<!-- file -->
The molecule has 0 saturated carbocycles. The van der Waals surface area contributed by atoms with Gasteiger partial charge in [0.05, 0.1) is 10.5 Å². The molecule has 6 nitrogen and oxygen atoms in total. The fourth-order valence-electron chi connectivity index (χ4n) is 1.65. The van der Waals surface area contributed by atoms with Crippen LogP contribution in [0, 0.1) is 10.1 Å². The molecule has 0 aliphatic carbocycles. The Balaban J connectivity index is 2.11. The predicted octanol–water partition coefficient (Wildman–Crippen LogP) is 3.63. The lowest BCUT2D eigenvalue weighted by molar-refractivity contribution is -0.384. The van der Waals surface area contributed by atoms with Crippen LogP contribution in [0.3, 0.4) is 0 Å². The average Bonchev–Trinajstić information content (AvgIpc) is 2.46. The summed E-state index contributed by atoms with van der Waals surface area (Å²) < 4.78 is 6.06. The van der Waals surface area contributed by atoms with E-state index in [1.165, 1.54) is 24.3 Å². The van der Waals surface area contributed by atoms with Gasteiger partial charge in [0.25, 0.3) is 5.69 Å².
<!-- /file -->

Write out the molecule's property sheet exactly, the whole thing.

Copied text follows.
The molecule has 0 saturated carbocycles. The van der Waals surface area contributed by atoms with Gasteiger partial charge in [0.05, 0.1) is 10.5 Å². The molecule has 6 nitrogen and oxygen atoms in total. The fourth-order valence-electron chi connectivity index (χ4n) is 1.65. The van der Waals surface area contributed by atoms with Crippen LogP contribution in [0, 0.1) is 10.1 Å². The molecule has 0 aliphatic carbocycles. The Balaban J connectivity index is 2.11. The predicted octanol–water partition coefficient (Wildman–Crippen LogP) is 3.63. The lowest BCUT2D eigenvalue weighted by molar-refractivity contribution is -0.384. The van der Waals surface area contributed by atoms with Crippen LogP contribution in [0.3, 0.4) is 0 Å². The average Bonchev–Trinajstić information content (AvgIpc) is 2.46. The summed E-state index contributed by atoms with van der Waals surface area (Å²) < 4.78 is 6.06. The van der Waals surface area contributed by atoms with E-state index in [1.165, 1.54) is 24.3 Å². The van der Waals surface area contributed by atoms with Gasteiger partial charge in [0.25, 0.3) is 5.69 Å².